Bandwidth and SDR Reception

Discussion in 'Amplitude Modulation - AM Fans' started by KC3EPA, Mar 18, 2019.

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  1. KB3WFV

    KB3WFV Ham Member QRZ Page

    Very cool
    Now add the ability for it to self adjust based on current band condition and it would be perfect.

    Imagine that? An audio processor that would automatically narrow when the band gets crowded and widen when the band opens up.

    This auto band width could even be added to web sdr receivers, automatically adjusting band pass filters to the transmitted signal width being received.

    ** reality contracts available upon request
    ** patent pending

    Brian
    KB3WFV
     
  2. KB3WFV

    KB3WFV Ham Member QRZ Page

    Stupid auto-complete. I meant ...

    ** royalty contracts available upon request
     
  3. K4KYV

    K4KYV Subscriber QRZ Page

    There isn't a one-size-fits-all bandwidth for any given band conditions. Sometimes with my 75A-4/SE-3 combination, even when the band is congested, an AM signal may be more intelligible when using the 8 kc/s mechanical filter than with the 6. This is particularly true in synchronous detection mode. Brute-force limitation of receiver bandwidth, filters out interference but also filters out intelligence-bearing articulation and sibilance from the voice. The synchronised product detector doesn't reduce the level of interference within the passband, but makes that interference more transparent.
     
  4. N2DTS

    N2DTS Ham Member QRZ Page

    All sdr rigs that I know of have sync detection of AM signals PLUS great filters, except maybe the Elecraft stuff, maybe.
    Sync detection of one sideband often does wonders for qrm reduction without degrading the audio quality.

    Plus, when one station is 2 or more Kc off frequency, you can see it and tune things or adjust the filter to suit.
     
  5. KA9JLM

    KA9JLM Ham Member QRZ Page

    If you are talking about Web SDR, The bandwidth may be limited.

    The audio will sound distorted if that is the case.

    Have Fun.
     
  6. WA3VJB

    WA3VJB Ham Member QRZ Page

    I've noticed that the passbands on most nodes of websdr max out at just under 8Kc.
    A few go beyond that, including Michael's K3FEF's in Pennsylvania. I wish I knew how to suggest to some of the other site sponsors how to open them up, including the marvelous SF Bay area one in California. That node really hears.
     
  7. W2NBC

    W2NBC Ham Member QRZ Page

     
    W8KHK likes this.
  8. W2NBC

    W2NBC Ham Member QRZ Page

    That processor sure looks like a fantastic way to "control" your audio signature! I hope you're thinking about producing kits and "built" units?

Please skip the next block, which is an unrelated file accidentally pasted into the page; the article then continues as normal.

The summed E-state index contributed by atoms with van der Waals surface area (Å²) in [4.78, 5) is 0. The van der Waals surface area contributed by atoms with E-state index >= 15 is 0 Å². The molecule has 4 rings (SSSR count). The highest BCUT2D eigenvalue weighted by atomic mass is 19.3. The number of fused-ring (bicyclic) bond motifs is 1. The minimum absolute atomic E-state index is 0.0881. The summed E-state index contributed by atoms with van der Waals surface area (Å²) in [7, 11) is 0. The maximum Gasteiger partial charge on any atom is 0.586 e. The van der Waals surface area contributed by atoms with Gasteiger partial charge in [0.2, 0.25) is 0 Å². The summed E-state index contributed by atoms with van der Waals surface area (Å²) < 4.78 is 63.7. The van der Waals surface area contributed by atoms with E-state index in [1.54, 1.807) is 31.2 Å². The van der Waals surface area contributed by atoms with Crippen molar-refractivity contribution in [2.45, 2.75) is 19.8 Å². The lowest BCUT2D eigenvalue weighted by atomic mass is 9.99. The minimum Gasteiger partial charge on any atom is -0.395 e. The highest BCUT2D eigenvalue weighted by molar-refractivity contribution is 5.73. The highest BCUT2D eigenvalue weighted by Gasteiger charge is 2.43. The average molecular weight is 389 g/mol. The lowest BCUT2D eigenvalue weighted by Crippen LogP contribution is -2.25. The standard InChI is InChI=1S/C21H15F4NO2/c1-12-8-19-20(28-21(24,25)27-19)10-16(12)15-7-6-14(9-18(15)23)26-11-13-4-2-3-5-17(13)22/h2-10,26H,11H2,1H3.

Great looking board!
     
    W8KHK likes this.
  9. N2DTS

    N2DTS Ham Member QRZ Page

    I use one of the early units and it works well.
    I can see my TX audio on the sdr and adjust it to fit the space between signals.
     
  10. W8KHK

    W8KHK Ham Member QRZ Page

    The unit Brett, N2DTS, is using includes a differential input stage, a low-cut (high pass) filter, a single-stage SCAF (switched capacitor) variable bandwidth filter, and four stages of low pass filter prior to the differential (balanced) output stage. It also includes a utility output stage which may be used for headphone monitoring or a VU meter.

    Since our collaboration began, we have added microphone input, four-pole all-pass filter (aka phase rotator), 150 uS pre-emphasis, compressor, limiter, a clipper (configurable to +100 or +125 percent positive, 100 percent negative, to catch the occasional impulses that escape the limiter) and migrated to a two-stage SCAF to provide a much sharper cutoff slope (which may be clocked at several fixed calibrated bandwidths, or continuously variable bandwidth via a single potentiometer). The board includes circuitry to provide indication of positive and negative predominant modulation waveform, as well as normal and peak level indicators, virtually eliminating the need for a VU meter. Modulation and bandwidth monitoring is certainly NOT discouraged. (To paraphrase Don (KYV) Keep those Headlights Shining.)

    The unit now includes two microphone inputs, one for balanced or unbalanced low level microphones, the other has a 10 megohm impedance for microphones such as the Astatic D-104. Two separate balanced or unbalanced line-level inputs are also included, and all four inputs may be controlled via front panel gain controls, or trim-pots directly on the PC board.

    Two separate differential output amplifiers, in addition to the single-ended utility amplifier, allow us to interface to two separate transmitters, eliminating the need to switch cables or re-adjust modulation level. Each differential output includes a configurable 40 dB pad, with optional DC blocking capacitor, to allow direct connection to microphone input on the newer rigs, and the capacitor addresses the issue of DC on the microphone input line.

    I initially started out with a hand-wired proto board, but the circuit grew to complex to manage with hand-wiring, so we went through three revisions of PC boards as we added features and improved the design. As Clark mentioned, we are in the Alpha test stage, fine-tuning the levels and optimizing the default configuration. All modules listed above may be optionally enabled or bypassed as desired. I plan to use mine with the push-pull 250-TH rig, modulated by a pair of 810s, and my restored Johnson Viking II. When this project is completed, I will have time to work on my series-modulated 3CX3000 and my Class-E PDM rig.
     
    Last edited: Mar 22, 2019

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